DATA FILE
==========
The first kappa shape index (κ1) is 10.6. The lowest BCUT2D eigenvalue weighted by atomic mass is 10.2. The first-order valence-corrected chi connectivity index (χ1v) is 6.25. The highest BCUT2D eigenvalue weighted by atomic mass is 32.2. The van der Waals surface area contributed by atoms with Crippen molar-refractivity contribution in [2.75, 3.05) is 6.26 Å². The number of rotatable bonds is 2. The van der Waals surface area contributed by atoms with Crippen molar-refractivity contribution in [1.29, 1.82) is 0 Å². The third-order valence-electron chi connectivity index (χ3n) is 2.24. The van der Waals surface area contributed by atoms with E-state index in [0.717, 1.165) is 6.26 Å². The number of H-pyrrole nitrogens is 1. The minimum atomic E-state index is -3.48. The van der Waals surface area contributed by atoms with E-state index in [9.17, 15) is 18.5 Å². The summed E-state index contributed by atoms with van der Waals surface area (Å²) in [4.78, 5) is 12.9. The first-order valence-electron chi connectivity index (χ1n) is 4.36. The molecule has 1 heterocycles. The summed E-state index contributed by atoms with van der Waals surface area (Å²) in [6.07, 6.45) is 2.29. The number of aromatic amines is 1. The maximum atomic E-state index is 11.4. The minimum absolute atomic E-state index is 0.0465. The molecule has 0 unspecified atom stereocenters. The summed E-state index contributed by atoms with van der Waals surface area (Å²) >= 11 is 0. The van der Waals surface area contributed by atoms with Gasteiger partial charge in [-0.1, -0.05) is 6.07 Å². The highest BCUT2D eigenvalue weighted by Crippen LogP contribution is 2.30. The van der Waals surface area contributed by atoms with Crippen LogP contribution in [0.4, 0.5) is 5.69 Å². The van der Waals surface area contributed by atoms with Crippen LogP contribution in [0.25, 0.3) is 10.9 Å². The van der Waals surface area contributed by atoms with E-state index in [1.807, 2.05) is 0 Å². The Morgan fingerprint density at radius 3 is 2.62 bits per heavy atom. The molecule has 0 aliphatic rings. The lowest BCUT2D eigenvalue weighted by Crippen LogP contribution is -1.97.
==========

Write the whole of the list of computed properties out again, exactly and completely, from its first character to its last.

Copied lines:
The first kappa shape index (κ1) is 10.6. The lowest BCUT2D eigenvalue weighted by atomic mass is 10.2. The first-order valence-corrected chi connectivity index (χ1v) is 6.25. The highest BCUT2D eigenvalue weighted by atomic mass is 32.2. The van der Waals surface area contributed by atoms with Crippen molar-refractivity contribution in [2.75, 3.05) is 6.26 Å². The number of rotatable bonds is 2. The van der Waals surface area contributed by atoms with Crippen molar-refractivity contribution in [1.29, 1.82) is 0 Å². The third-order valence-electron chi connectivity index (χ3n) is 2.24. The van der Waals surface area contributed by atoms with E-state index in [0.717, 1.165) is 6.26 Å². The number of H-pyrrole nitrogens is 1. The minimum atomic E-state index is -3.48. The van der Waals surface area contributed by atoms with E-state index in [9.17, 15) is 18.5 Å². The summed E-state index contributed by atoms with van der Waals surface area (Å²) in [4.78, 5) is 12.9. The first-order valence-electron chi connectivity index (χ1n) is 4.36. The molecule has 1 heterocycles. The summed E-state index contributed by atoms with van der Waals surface area (Å²) in [6.07, 6.45) is 2.29. The number of aromatic amines is 1. The maximum atomic E-state index is 11.4. The minimum absolute atomic E-state index is 0.0465. The molecule has 0 unspecified atom stereocenters. The summed E-state index contributed by atoms with van der Waals surface area (Å²) >= 11 is 0. The van der Waals surface area contributed by atoms with Gasteiger partial charge in [-0.1, -0.05) is 6.07 Å². The highest BCUT2D eigenvalue weighted by Crippen LogP contribution is 2.30. The van der Waals surface area contributed by atoms with Crippen LogP contribution in [0.4, 0.5) is 5.69 Å². The van der Waals surface area contributed by atoms with Crippen LogP contribution in [0.25, 0.3) is 10.9 Å². The van der Waals surface area contributed by atoms with E-state index in [1.807, 2.05) is 0 Å². The Morgan fingerprint density at radius 3 is 2.62 bits per heavy atom. The molecule has 0 aliphatic rings. The lowest BCUT2D eigenvalue weighted by Crippen LogP contribution is -1.97.